Grant and KXAN colleagues pulled thousands of physician disciplinary records from medical boards across the United States. The records were then checked against the Texas Medical Board’s physician portal one name at a time. The KXAN team said they found at least 49 doctors who had disciplinary actions in other states — including having their medical licenses suspended, revoked or surrendered — who were still practicing or able to in Texas. Some of the physicians were repeat offenders with actions in multiple states. Criminal charges previously filed against doctors included ones for driving drunk, domestic violence, possession of a controlled substance and operating a firearm while intoxicated.

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Fungal infections are next chapter in reporting on superbugs

A medical illustration of Candida sp. fungal organisms. (Photo courtesy of the CDC Public Health Image Library)

Reporters looking to write about the next chapter in antimicrobial resistance should get up to speed on fungal infections.

“The future is going to be a fungal problem,” said Tom Chiller, M.D., M.P.H.T.M., chief of CDC’s mycotic diseases branch, during the “Antimicrobial resistance during and after COVID-19” panel at Health Journalism 2022 in Austin.

Fungi are spore-producing organisms like yeast, molds and mushrooms. About 100 of them are known to cause disease in humans. Deadly antimicrobial resistant fungal infection cases,  already rising in nursing homes and hospitals before the pandemic,  accelerated during the past two years, according to the CDC.

Hospital overuse of antibiotics, especially during the first year of the pandemic when there were few options for treating patients, plus the use of steroids to treat lung inflammation caused by COVID-19, both contributed to increases in resistant fungal infections with high mortality rates.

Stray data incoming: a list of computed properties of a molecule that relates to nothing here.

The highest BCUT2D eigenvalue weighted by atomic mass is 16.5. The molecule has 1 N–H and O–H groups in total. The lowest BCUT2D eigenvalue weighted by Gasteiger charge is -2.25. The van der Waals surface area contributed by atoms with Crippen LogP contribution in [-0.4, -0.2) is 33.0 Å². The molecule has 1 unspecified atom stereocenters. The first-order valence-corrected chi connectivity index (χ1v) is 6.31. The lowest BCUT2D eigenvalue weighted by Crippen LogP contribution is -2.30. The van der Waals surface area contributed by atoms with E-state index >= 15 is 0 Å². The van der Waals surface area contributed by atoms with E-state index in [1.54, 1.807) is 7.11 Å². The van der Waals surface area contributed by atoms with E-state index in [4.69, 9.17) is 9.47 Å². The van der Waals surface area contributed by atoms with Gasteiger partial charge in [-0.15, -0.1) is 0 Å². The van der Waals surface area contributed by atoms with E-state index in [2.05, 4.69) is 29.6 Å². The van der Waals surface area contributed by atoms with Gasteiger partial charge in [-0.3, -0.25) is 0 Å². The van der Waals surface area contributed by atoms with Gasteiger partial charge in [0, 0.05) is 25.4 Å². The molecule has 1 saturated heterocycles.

“COVID … introduced a bit of an unfortunate perfect storm” that enabled more and broader transmission of fungal infections in hospitals, Chiller said.

In 2017, according to the most recent CDC data, 75,000 people were hospitalized in the U.S. for fungal infections, but that’s likely an underestimate. These infections often go undiagnosed and there is no national public health surveillance of common fungal infections, according to the CDC. Globally, about 13.5 million severe fungal infections — and 1.6 million deaths — are reported annually to public health officials, according to the non-profit Global Action for Fungal Infections.

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How to cover opioid lawsuits and settlement money

Taylor Knopf, a North Carolina health news reporter and moderator of the “Following the opioid settle money” panel session at Health Journalism 2022 in Austin.

Billions of dollars are soon to be rolling out in the states to settle thousands of lawsuits filed against opioid manufacturers, distributors and retailers.

Journalists will play an essential role in shedding light on whether the dollars will actually go towards addressing the opioid crisis, which killed an estimated 80,816 Americans in 2021, and more than 500,000 since 1999, according to CDC data. Overall drug overdose deaths were 107,622 in 2021, up 15% from 2020.